The last two hours were not a waste: in defence of memes
14 Jan 2017
As a biracial (Senegalese-American) millennial, born in New York, raised in Dakar (Senegal), who graduated from high school in Yaoundé (Cameroon), and is now attending Columbia University in the infamous city of New York, memes have served as a god-send.
For 18 years of my life, my phone, computer, and television were my only windows into American life. Apart from about three weeks of most summers, my socialisation into American culture was primarily dependent on what I learned through social media. The flourishing popularity of memes has subtly facilitated my recent transition into a completely different world by providing me with snippets of the generally unspoken truths of American society.In particular, memes have helped me learn more about the actuality of racism in the US. As memes flooded the internet in response to increased police brutality, Trump’s speeches (or attempts at speeches), and others of countless controversial current events, some memes were using a humorous platform to beautifully capture America’s bitter, hidden realities.
Memes hold knowledge which mainstream media often overlook, and – get this – they aren’t even actually “memes”. Officially, they’re “image macros” (thank you, Wikipedia). According to Britannica Encyclopedia, a “meme” is a “unit of cultural information spread by imitation” created by Richard Dawkins in 1976. Dawkins intended for memes to offer a “cultural parallel to biological genes”. Didn’t see that coming, did you?
Nevertheless, Dawkins’s definition of a “meme” still holds true in regards to what we’ve been referring to as memes. Not only are memes means through which to share laughter, deal with pain, and build community, they’re also invaluable capsules of information about how a culture functions, or lacks in functionality. Memes were my flashcards for learning about the cultural complexities which now help me engage with my identity and place in a new home.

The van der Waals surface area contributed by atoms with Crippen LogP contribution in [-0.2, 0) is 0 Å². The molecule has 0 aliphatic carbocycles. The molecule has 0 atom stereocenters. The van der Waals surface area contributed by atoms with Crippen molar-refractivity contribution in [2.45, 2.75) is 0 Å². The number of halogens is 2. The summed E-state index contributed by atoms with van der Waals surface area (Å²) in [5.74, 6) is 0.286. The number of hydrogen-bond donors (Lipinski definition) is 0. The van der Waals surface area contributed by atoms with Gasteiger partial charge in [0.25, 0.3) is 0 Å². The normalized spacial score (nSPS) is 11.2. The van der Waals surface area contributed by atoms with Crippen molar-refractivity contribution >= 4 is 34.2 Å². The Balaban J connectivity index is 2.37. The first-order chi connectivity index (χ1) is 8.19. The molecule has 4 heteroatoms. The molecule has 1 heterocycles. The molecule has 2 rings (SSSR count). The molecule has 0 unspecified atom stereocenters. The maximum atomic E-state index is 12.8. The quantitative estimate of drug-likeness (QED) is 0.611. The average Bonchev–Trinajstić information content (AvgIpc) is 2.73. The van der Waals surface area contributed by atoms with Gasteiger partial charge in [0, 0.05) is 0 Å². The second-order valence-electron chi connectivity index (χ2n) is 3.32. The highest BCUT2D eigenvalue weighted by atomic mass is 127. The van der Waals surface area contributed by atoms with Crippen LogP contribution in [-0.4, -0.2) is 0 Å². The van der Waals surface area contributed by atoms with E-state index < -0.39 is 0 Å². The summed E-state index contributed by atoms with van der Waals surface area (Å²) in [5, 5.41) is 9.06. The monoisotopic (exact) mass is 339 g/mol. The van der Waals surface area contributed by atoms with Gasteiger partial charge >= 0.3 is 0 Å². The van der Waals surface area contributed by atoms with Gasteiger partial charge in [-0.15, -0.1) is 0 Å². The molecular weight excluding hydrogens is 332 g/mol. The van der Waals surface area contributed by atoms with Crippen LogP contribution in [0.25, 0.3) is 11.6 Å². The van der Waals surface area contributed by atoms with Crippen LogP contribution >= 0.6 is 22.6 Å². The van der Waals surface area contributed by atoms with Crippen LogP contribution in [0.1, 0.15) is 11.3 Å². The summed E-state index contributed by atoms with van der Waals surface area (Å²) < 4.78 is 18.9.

I, along with millions of other avid social media users, have spent countless hours scrolling through memes, chuckling, sometimes straight-up laughing, cringing, or nodding in genuine agreement. Some memes are pure gold and relatable on a fundamental level. Sure, spending two hours looking at them may not have been the most productive thing to do the night before your has-yet-to-write-itself-essay was due, but it happened – and that’s okay.
What’s even more acceptable is if you spent most of your final’s week scrolling through memes about your college. Why? Because final’s week is miserable. It just is; even if you have somehow managed to swerve the relentless Ivy stress-culture, you can’t avoid the looks on people’s faces as they leave the library while you’re heading to your first class of the day at 8:40am.
That’s why, when a glorious band of Columbia University students created Columbia Buy Sell Meme, their Facebook group gained 3,000 members in two days (and more than 10,000 after ten days). When interviewed by The Tab Columbia, one of the creators explained that their goal was to create a “Columbia centric” group “which would bring together students’ ideas… a collaborative project of sorts”. But that’s not the only explanation for Columbia students’ current ability to know that if someone’s grinning at their phone for a solid 10 minutes, they’re not crazy. One of the creators noted that a crucial feature of the group is its ability to shed light on students’ shared struggles, pleasures, frustrations, and experiences as individuals making (or at least trying to make) a home of the same school.
Granted, there are quite a lot of memes which are down-right terrible (rude, racist, sexist, misogynoir, the works) invading the internet; likewise, some of the memes published by Columbia students on the group have received criticism for perpetuating the marginalisation of minority groups. Despite the ugliness in this side of memes, or of life in general, they still serve a purpose. Whether by embodying social problems or using humour to criticise the issues at hand, memes open up space for crucial discussions to take place and expand even further; memes become potential catalysts for revolution.
Thus, I am thankful. Maybe not as a procrastinator, but I am thankful as a woman of colour, a third-culture-kid, a teenager-adult-thing, a college student, and as a person on this earth – for memes.
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